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Coercion

Community Treatment Orders and Supported Decision-Making

This paper presents findings from an interdisciplinary project undertaken in Victoria, Australia, investigating the barriers and facilitators to supported decision-making (SDM) for people living with diagnoses including schizophrenia, psychosis, bipolar disorder, and severe depression; family members supporting them; and mental health practitioners, including psychiatrists. We considered how SDM can be used to align Australian laws and practice with international human rights obligations.

Mon, 09/09/2019 - 11:16

Caregivers' attitude and perspective on coercion and restraint practices on psychiatric inpatients from South India

Background: Coercion and restraint practices in psychiatric care are common phenomena and often controversial and debatable ethical issue. Caregivers' attitude and perspective on coercion and restraint practices on psychiatric inpatients have received relatively less research attention till date. Aims: Caregivers' attitude and perspective on coercion and restraint practices on psychiatric inpatients. Methodology: This is a hospital-based, a descriptive, cross-sectional study.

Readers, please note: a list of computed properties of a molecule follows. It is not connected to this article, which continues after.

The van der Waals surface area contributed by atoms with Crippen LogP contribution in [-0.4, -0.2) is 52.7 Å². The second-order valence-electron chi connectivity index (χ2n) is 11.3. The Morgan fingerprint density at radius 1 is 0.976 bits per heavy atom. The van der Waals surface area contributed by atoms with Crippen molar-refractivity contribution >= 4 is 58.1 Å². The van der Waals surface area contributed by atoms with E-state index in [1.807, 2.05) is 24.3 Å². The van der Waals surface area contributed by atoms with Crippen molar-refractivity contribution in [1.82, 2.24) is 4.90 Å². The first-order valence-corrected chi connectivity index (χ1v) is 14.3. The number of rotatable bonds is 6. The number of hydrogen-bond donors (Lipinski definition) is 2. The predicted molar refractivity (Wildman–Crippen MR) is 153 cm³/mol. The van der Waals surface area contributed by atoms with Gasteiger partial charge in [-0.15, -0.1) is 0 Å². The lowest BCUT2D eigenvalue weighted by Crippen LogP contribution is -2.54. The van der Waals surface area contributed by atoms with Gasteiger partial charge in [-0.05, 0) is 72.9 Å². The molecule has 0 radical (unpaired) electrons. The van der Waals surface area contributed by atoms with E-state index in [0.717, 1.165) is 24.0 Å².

Thu, 06/13/2019 - 15:32

Carer involvement in compulsory out-patient psychiatric care in England

Background: There is an expectation in current heath care policy that family carers are involved in service delivery. This is also the case with compulsory outpatient mental health care, Community Treatment Orders (CTOs) that were introduced in England in 2008. No study has systematically investigated family involvement through the CTO process.; Method: We conducted qualitative interviews with 24 family carers to ascertain their views and experiences of involvement in CTOs.

Wed, 08/22/2018 - 14:17

Family caregiver strategies to encourage older relatives with dementia to use social services

Aim: To elicit the strategies used by Japanese family caregivers in the community to encourage older relatives with dementia to use adult daycare and respite stays.

Background: Older adults with dementia often require adult daycare and respite stays for their family caregivers to gain respite from care-giving. However, persons with dementia often face difficulty in new environments and timely access to sufficient services may be difficult to achieve. Few studies have examined how family caregivers encourage their service use.

Design: A qualitative method.

Thu, 07/20/2017 - 15:15